Dick Cheney, then the House GOP whip, called Reagan negotiators and said: "What the hell have you guys done?" Richard Nixon later wrote: "No summit since Yalta has threatened Western interests so much as the two days at Reykjavik. No deeper blow has ever been dealt to allied confidence in the U.S. than by the incorporation of the nuclear-free fantasy into the American negotiating position." James Schlesinger, the defense secretary under Nixon and Ford, called it "casual utopianism" and blasted Reagan for "clearly doing more to weaken deterrence" than the no-nukes pastoral letter of the Catholic bishops. Only a disagreement between Gorbachev and Reagan about an American missile defense system prevented the signing of this all-encompassing agreement.

When a scaled-back settlement involving the reduction of intermediate-range nuclear forces was reached in 1987, Republicans like Idaho senator James McClure observed: "We've had leaders who got into a personal relationship and have gotten soft -- I'm thinking of Roosevelt and Stalin." George Will said Reagan was engaging in "the moral disarmament of the West by elevating wishful thinking to the status of political philosophy." National Review concluded: "It is simply impossible any longer to count on the Reagan administration one way or another."

Michael Deaver, perhaps Reagan's closest aide during the first presidential term and an intimate in their days in the California statehouse, suggests in his book, A Different Drummer, the roots of this Reagan drive. He had talked about arms reduction going back to 1976, but Deaver says it wasn't until the immediate aftermath of the nearly-successful assassination of Reagan in 1981 that he got serious about it. Reagan might have acted sooner except his Soviet partner before Gorbachev, Leonid Brezhnev, was far less open to arms reduction. Deaver recalls that while Reagan was recovering from his wounds, he wrote a six-page "heartfelt letter" to Brezhnev that he "pulled from his bathrobe pocket" during a national security meeting at the White House.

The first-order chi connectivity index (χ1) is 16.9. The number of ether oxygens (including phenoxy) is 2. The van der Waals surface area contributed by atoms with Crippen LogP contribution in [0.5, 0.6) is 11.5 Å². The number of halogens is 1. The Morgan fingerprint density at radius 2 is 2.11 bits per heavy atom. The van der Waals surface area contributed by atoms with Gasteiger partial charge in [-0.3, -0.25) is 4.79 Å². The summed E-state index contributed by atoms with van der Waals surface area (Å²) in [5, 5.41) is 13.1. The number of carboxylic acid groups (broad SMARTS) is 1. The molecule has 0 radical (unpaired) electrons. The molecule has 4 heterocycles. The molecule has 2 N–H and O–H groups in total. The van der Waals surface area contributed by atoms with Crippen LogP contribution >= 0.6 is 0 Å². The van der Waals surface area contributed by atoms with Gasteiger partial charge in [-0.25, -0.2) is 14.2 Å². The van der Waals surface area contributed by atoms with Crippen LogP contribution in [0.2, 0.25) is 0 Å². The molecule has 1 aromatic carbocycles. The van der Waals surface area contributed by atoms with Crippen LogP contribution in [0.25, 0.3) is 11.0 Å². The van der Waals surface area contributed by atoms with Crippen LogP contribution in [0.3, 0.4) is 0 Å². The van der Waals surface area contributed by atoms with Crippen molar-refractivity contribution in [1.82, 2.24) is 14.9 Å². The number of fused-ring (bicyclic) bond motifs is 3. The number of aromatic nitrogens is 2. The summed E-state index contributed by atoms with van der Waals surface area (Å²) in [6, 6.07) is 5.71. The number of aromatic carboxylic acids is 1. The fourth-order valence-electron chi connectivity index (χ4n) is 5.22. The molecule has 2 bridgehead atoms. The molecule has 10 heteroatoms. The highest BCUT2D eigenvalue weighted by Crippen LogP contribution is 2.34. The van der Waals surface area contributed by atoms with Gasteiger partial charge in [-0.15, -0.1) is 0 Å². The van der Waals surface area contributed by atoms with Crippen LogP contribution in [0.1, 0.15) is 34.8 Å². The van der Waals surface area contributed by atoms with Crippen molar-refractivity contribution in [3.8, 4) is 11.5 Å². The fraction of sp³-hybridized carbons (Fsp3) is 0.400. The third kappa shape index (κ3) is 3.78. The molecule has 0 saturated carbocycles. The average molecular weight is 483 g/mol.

"Handwritten on a yellow legal pad," the letter, wrote Deaver, "came from his soul." Deaver was "impressed that a man in his condition would undertake such a project." After reminding Brezhnev that they met once when Reagan was governor at Nixon's California home, Reagan "went on to say how much the world needed peace and that the two of them needed to think through the historic responsibilities they shared. There were no proposals, just a direct and personal message to jump-start a dialogue." When his top advisers rewrote it "with canned State department boilerplate," Reagan said: "Send it the way I wrote it."

Reagan‚s official biographer, Edmund Morris, the only writer granted access to the president's personal diary, found "the first and only time" that he ever noted that he was "greatly depressed" was in late 1983, after he watched an advance print of The Day After, a seven-million-dollar ABC movie about nuclear winter. The image of Jason Robards walking through the radioactive ashes of Lawrence, Kansas, wrote Morris in Dutch, left Reagan "dazed."

With everyone from Sarah Palin to Mitt Romney, and the real national chairs of the GOP at Fox, going crazy about Obama's continuation of START in a one-third reduction of nukes, this Reagan record is sure to be distorted.


Sponsor Content

Newsletters

All-access pass to the top stories, events and offers around town.

  • Top Stories
    Send:

Newsletters

All-access pass to top stories, events and offers around town.

Sign Up >

No Thanks!

Remind Me Later >